Last week I attended salesforce.com’s Dreamforce user conference in San Francisco (Twitter #DF10). As a user of salesforce applications for the last four years in my previous positions, I was familiar with its analytic capabilities, or lack thereof. Certainly you can accomplish simple reporting and produce dashboards displaying salesforce data, which is adequate for narrowly focused reporting and analysis. However, as a user I was underwhelmed. For example, there are no built-in capabilities for pixel-perfect reporting, drill-and-pivot navigation of data, advanced visualization or predictive analytics. But if you need to perform serious what-if analysis or predictive analytics against your sales and marketing data, you’ll have to do some custom programming at least to make it work in salesforce. Given the overall importance of business intelligence, I was expecting to hear more at Dreamforce about new analytics capabilities for specific lines of business.
Alas, it was not to be. The company did announce some new collaboration capabilities based on Chatter that my colleague has assessed that will enable users to embed dashboard display objects such as graphs into Chatter collaboration streams. As the data changes the Chatter stream will be updated to alert users that new information is available. Salesforce.com has also invested in linking Chatter to Microsoft Outlook (on Windows systems only initially). Users will appreciate these enhancements that bring BI to them, as I suggested rather than forcing them to come to the BI environment.
Fortunately, salesforce has fostered an active third-party community via AppExchange and Force.com. AppExchange is an online marketplace for cloud computing applications, and Force.com is a development platform for building cloud-based applications using the salesforce architecture.
Third-party ISVs have stepped in to fill the analytics void left by salesforce, and some of them were exhibiting their latest capabilities at Dreamforce. Information Builders, IBM Cognos and QlikTech were all present at the conference. Of these three, Information Builders seems to have embraced Salesforce Chatter most fully, integrating its iWay CEP enable with Salesforce Chatter (See:“iWay Software Connects Salesforce Chatter to the Enterprise”. QlikView and IBM Cognos are focused more on delivering their traditional BI capabilities against salesforce data. In fact, the IBM Cognos booth contained only generic BI messaging and was not at all specific to salesforce that I could see. There were no signs of SAP with Business Objects or its new cloud offering, nor of Oracle’s business intelligence nor MicroStrategy, all of which focus on customers purchasing licenses of their software rather than renting it.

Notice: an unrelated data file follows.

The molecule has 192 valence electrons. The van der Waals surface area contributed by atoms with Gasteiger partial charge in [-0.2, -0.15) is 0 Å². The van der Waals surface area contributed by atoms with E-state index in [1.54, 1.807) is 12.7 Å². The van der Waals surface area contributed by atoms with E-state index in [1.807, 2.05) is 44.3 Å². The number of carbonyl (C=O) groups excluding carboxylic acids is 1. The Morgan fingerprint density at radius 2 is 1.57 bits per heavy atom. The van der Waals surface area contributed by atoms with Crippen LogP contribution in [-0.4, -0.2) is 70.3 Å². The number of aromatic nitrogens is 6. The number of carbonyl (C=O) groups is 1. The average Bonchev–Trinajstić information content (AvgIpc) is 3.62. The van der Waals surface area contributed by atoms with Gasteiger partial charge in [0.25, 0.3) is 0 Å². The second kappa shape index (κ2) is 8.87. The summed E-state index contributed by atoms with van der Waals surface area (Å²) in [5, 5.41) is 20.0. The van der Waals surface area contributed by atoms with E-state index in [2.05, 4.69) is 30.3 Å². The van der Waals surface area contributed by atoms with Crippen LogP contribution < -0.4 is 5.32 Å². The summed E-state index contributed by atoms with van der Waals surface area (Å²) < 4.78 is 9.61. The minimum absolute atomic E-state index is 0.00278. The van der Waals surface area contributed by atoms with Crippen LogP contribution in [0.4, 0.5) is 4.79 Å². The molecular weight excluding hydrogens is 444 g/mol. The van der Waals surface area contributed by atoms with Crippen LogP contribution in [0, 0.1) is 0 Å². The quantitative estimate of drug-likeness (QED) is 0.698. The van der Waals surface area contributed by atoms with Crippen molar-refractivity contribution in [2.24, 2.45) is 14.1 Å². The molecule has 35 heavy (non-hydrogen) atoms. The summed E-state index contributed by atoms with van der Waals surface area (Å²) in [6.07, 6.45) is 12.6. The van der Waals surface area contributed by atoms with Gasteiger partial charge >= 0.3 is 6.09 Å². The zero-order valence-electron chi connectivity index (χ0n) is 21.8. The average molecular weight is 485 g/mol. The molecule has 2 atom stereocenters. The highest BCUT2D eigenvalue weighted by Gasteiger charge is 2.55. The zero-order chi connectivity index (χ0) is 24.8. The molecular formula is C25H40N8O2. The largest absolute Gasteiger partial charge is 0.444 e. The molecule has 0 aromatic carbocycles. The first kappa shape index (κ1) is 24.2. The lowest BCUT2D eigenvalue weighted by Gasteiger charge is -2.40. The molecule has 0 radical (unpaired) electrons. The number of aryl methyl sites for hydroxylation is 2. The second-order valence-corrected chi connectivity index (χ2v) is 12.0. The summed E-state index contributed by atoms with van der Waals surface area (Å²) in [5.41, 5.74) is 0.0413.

Another interesting category is the “pure cloud” BI vendors including BIRST, Gooddata and Pivotlink. With a potential audience of tens of thousands of cloud users and such a gaping hole in salesforce’s current analytics capabilities, it was no surprise to see these vendors embracing Dreamforce. I’m sure they would cringe to hear me say it, but in the larger context of the overall BI market these three vendors are more similar than different. They all offer a broad set of traditional BI capabilities with their primary differentiator (compared to the rest of the market) being the fact that they offer their products primarily or only via the cloud. They should not downplay the importance of this differentiator. Our BI and Performance Management research shows cloud-based and hosted deployments gaining in popularity with the portion of organizations using off-premises solutions rising to 44 percent in the next 24 months.
In addition to traditional BI platform vendors and cloud-based BI vendors, analytical application vendors are also filling some of the void left by salesforce. Companies such as Merced Systems offer sales performance management and customer service or agent performance management, helping to bridge the gap between the two. My colleague recently wrote about some of their capabilities (See: “Merced Systems Customer Summit Advances Sales and Customer Service Organizations”. Cloud9 Analytics also fills some of the void with an application focused on forward looking analyses involved in sales forecasting pipeline management and into the front office needs that we have assessed.
I did hear occasional mentions of future analytics capabilities from salesforce.com personnel, and I expect at some point in the future the company might become more focused on analytics. In the meantime, while the clouds are parted with respect to analytics, it is important to look to the third-party community to fill the void. You have options with traditional BI platform vendors, cloud-based BI vendors and analytic application vendors to deliver the BI and performance management support your business users need to drive your organization forward.
David Menninger – VP & Research Director